It's only when it comes to the details that misunderstandings sometimes arise because of the language barrier, Frick adds. "But the great advantage of our work lies in the fact that we all love what we do. It doesn't matter what country or culture we come from. We are doing what we love, making things and we like doing it as a team. That's something that brings us together."
Reyhane, for example, enjoys cutting patterns. "But I like sewing too. I like everything here, actually: working with fabrics, the colours, the clothes." She speaks a little shyly into the microphone as she tells her story. She is 25 and was born in Afghanistan. But shortly after her birth, her family fled from Herat in Western Afghanistan to neighbouring Iran. That was where she grew up and went to school for nine years. Reyhane has always been familiar with the sound of sewing machines. Her father was a tailor, too and she started teaching herself the craft at the age of seven. Later, she even had her own customers.
Escape is a taboo subject
Reyhane has been in Germany for two years, having arrived with her husband and parents. She doesn't talk about the reasons they fled, or what happened during their journey. Claudia Frick and Nicole von Alvensleben don't ask questions, either. That's a conscious choice. They don't know what their employees went through in the Syrian war, or what might have happened to them on their way to Germany.
"Before we opened the workshop, a trauma expert urged us not to ask about their stories," von Alvensleben explains. "He said 'you never know what it might trigger'. And we're not the right people to deal with what might come out. You need trained therapists for that."
At some point the women might open up and want to talk of their own accord, she says. But only they can decide when the time is right. The company's founders believe their most important job is to provide their employees with a space where they can feel safe and look forward. "Everyone has their own past. But now we're building a future together. That's important."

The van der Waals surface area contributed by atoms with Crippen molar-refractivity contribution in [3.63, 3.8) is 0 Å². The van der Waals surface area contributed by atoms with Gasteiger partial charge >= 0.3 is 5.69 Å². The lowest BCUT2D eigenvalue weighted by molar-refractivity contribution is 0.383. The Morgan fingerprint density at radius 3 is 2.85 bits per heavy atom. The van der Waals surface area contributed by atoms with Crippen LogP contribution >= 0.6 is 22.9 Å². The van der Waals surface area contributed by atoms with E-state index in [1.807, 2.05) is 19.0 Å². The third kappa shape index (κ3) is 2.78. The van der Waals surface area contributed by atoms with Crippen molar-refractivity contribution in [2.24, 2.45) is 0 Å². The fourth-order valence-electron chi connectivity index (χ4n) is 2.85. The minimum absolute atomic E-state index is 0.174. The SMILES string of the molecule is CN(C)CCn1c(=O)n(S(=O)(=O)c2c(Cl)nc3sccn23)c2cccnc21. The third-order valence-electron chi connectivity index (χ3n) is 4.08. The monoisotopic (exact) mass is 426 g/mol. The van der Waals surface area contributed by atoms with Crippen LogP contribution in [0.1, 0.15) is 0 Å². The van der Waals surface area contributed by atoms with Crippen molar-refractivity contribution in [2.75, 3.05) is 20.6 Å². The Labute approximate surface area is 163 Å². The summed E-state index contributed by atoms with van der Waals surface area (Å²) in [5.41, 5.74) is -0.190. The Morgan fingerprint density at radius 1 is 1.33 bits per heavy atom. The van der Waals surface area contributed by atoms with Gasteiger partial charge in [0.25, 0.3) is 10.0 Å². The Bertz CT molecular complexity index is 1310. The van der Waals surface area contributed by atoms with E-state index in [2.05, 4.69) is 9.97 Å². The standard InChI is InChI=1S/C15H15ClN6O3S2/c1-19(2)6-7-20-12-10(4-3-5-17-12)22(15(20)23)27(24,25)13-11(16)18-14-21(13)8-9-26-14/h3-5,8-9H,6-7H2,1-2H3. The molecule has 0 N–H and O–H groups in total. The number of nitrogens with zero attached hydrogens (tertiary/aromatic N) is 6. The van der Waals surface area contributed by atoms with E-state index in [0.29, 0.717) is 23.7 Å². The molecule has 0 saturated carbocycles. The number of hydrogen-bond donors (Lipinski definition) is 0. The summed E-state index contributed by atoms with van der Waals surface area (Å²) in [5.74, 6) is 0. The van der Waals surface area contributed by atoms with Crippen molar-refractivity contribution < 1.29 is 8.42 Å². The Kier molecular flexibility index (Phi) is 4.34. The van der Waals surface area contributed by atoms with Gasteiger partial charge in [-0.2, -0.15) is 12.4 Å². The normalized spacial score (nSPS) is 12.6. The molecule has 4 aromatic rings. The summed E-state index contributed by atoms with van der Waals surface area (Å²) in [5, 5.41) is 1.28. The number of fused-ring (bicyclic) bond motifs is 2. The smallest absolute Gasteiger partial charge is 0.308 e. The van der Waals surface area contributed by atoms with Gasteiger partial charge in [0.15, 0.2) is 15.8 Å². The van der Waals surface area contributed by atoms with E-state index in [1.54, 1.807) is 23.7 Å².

When they first arrived, you could see these women felt insecure and had a lot on their minds, von Alvensleben tells me. "But our community here just takes these women in. I get the impression that after a while, they are able to leave their troubles at the door."
A popular service
Nicole von Alvensleben's phone keeps ringing: one call is a conversation with the job centre about a potential new employee and her residence permit. And then there are enquiries and orders from clients. Von Alvensleben tells me that "Stitch by Stitch" now has between 20 and 25 regular customers. They are start-up labels from Frankfurt and the surrounding area, who commission the workshop to produce small ranges for them. Designers bring in their patterns and fabric samples and the women use them to produce the required number of items, sometimes five, sometimes 100 pieces of clothing.
The women at "Stitch by Stitch" earn nine euros an hour – the wage is slightly lower for inexperienced employees at the start of their training. Money to build themselves a future.
But something else is at least as important: "We offer a classic apprenticeship here: the women go to technical college as well. Our seamstresses are really very talented. But none of them has any official training or a certificate from their homeland," says von Alvensleben. "And in Germany it's very important to be able to show qualifications and papers. Our seamstresses know that, too. That's why many of them were also interested in doing an apprenticeship."
On the way to creating their own brand
The young women are still purely service providers, sewing things that other people have designed. But it won't be that way forever. Claudia Frick and Nicole von Alvensleben already have more plans for the future. They want to grow the dressmaking workshop – perhaps to double its current size. They also want to do more to bring out their workers' creative potential. One day, the dressmakers will be designing clothes themselves, bringing in influences from their homeland.
Claudia Frick's eyes light up when she talks about it. "As a fashion designer I keep seeing things that excite me. The way the women make Western fashions their own, for example. They don't like to show a lot of skin, so they just wear layers, like a low-cutdress with a shirt underneath."
These influences are very modern right now, she says. Frick wants to create cross-cultural fashion with her dressmakers. "We want to make fashion that everyone can wear. It shouldn't be purely western or specifically Islamic."
Reyhane also dreams of designing things herself. In any case, she wants to stay in Germany once she has finished her training and carry on working for "Stitch by Stitch". Frankfurt is home for her now. The place where she was given the chance of a future, working in her dream job.
© Deutsche Welle/Qantara.de 2017
Translated from the German by Ruth Martin